Research highlight

Human behaviour: Megastudy reveals the best way to boost exercise behaviour

Nature

December 9, 2021

A megastudy—a massive field experiment—targeting more than 60,000 members of an American fitness chain showed that some four-week digital programs encouraging exercise boosted gym visits by 9–27%. The study, published this week in Nature, demonstrates how the megastudy experimental design rigorously tested 54 different behavioral interventions in a large population to determine their efficacy.

Policymakers are increasingly turning to behavioural science for insights about how to improve citizens’ decisions and outcomes. For behavioural interventions to be comprehensively assessed, they must be both tested in the field and comparable to other interventions. Typically, individual interventions are tested in independent groups, but this approach makes it difficult to compare results in a like-for-like way. It can be hard to determine whether diverging results from these studies are due to the difference in the population studied or the differential efficacy of the interventions.

To address these challenges, Katherine Milkman, Angela Duckworth and colleagues introduce the concept of a megastudy, in which different interventions are tested in the same population. A total of 30 scientists from 15 different universities in the US worked in small, independent teams to design 54 different four-week digital programs to encourage exercise among 61,293 members of an American fitness chain. The authors found that 45% of these interventions—which consisted of digital experiences, text reminders, weekly emails and reward incentives—significantly increased weekly gym visits (by 9–27%) during the four-week plan. The top-performing intervention offered small cash rewards for returning to the gym after a missed workout. Only 8% of interventions created behaviour change that was measurable after the four-week intervention.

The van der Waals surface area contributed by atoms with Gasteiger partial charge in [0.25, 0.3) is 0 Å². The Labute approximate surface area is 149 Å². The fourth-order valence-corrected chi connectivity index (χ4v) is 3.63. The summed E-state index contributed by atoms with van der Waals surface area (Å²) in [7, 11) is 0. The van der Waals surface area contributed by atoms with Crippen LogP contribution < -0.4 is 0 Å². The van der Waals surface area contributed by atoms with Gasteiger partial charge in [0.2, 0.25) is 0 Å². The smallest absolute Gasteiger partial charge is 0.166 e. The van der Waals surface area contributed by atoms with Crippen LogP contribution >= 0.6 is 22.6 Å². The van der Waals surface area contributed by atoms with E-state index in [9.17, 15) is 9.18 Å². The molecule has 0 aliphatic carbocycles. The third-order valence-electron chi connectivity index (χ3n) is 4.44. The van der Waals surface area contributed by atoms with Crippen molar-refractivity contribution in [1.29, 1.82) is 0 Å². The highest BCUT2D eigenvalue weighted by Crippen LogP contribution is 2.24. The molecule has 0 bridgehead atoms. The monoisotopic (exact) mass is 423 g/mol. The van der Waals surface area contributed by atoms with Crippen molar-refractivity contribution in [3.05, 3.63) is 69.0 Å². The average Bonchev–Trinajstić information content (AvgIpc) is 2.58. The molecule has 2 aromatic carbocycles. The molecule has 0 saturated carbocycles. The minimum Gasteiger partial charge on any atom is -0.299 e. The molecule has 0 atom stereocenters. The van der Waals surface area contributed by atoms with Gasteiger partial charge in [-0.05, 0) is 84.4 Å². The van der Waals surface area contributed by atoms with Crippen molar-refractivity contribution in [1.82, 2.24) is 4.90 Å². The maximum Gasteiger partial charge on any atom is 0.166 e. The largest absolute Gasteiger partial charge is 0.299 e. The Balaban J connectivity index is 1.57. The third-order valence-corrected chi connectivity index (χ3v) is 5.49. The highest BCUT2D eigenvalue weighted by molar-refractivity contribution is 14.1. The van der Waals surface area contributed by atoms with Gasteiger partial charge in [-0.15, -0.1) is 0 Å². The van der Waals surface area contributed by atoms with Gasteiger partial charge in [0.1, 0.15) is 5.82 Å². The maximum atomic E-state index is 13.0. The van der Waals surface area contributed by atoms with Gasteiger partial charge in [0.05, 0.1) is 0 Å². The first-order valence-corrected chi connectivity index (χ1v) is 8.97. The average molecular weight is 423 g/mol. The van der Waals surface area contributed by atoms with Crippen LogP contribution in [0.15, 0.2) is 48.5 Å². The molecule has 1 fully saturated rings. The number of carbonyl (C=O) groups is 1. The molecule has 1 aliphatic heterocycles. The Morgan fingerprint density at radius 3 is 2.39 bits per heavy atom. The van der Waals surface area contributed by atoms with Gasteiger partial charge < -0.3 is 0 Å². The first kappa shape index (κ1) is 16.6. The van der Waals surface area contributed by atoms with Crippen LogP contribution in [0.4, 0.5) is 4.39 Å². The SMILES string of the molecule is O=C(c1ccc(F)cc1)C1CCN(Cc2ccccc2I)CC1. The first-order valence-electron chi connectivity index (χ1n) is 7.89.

This megastudy model allows the comparison of dozens of different behaviour change interventions, each designed by an independent scientific team. The authors conclude that the model can accelerate the development and testing of new insights about human behaviour and ensure the relevance of these insights for public policy.

doi: 10.1038/s41586-021-04128-4

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